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  1. vaibhavmaskar
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    #1

    moving related words apart to get

    ; disambiguating it requires "moving related words apart to get" a panel with four professors on sex.

    what is the meaning of the word in quotation?

    http://www.scientificamerican.com/ar...style/(source)

  2. probus's Avatar
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    #2

    Re: moving related words apart to get

    The link appears to be broken, regrettably. Try again.

  3. vaibhavmaskar
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    #3

    Re: moving related words apart to get

    Quote Originally Posted by probus View Post
    The link appears to be broken, regrettably. Try again.
    http://www.scientificamerican.com/ar...ense-of-style/

  4. vaibhavmaskar
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    #4

    Re: moving related words apart to get

    Could anyone give me the answer?

  5. lotus888's Avatar
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    #5

    Re: moving related words apart to get

    Quote Originally Posted by vaibhavmaskar View Post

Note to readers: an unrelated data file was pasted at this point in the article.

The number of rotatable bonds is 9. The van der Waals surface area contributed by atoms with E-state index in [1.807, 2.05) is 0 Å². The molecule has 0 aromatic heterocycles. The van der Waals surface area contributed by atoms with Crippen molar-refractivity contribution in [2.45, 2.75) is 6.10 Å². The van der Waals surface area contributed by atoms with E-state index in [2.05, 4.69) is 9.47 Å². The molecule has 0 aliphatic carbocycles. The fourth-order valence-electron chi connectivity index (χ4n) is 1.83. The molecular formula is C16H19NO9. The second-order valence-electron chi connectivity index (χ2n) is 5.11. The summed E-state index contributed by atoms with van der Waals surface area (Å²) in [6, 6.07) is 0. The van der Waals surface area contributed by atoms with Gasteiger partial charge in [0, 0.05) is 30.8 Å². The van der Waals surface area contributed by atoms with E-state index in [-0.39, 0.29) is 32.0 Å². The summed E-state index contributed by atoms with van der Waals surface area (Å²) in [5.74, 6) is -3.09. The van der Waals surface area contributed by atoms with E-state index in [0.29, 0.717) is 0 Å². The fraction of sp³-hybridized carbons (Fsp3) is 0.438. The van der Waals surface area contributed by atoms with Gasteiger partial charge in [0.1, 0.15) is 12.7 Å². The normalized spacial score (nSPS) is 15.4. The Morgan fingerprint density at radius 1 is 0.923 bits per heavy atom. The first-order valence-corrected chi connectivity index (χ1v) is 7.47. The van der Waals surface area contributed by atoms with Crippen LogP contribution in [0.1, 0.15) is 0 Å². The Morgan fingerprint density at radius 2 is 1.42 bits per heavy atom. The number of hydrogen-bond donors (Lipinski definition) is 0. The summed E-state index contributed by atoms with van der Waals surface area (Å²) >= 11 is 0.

; disambiguating it requires "moving related words apart to get" a panel with four professors on sex.

    what is the meaning of the word in quotation?

    http://www.scientificamerican.com/ar...style/(source)
    The text is below. Explanatory comments are in [brackets]. Bold is for emphasis.

    The authors of traditional style guides, like Strunk and White, were dimly aware of the problem [ambiguity], but lacked the technical concepts to analyze it, and offered useless advice such as “Keep related words together.” The advice is useless for the [ambiguous] Yale sentence [“a panel on sex with four professors"], the related words panel and on sex in fact are already together; disambiguating it [making it not ambiguous] requires moving related words [panel and on sex] apart to get "a panel with four professors on sex". [quotation marks added for clarity]


    Now, see if you can understand the passage.


    --lotus
    Last edited by lotus888; 02-Oct-2014 at 09:20.

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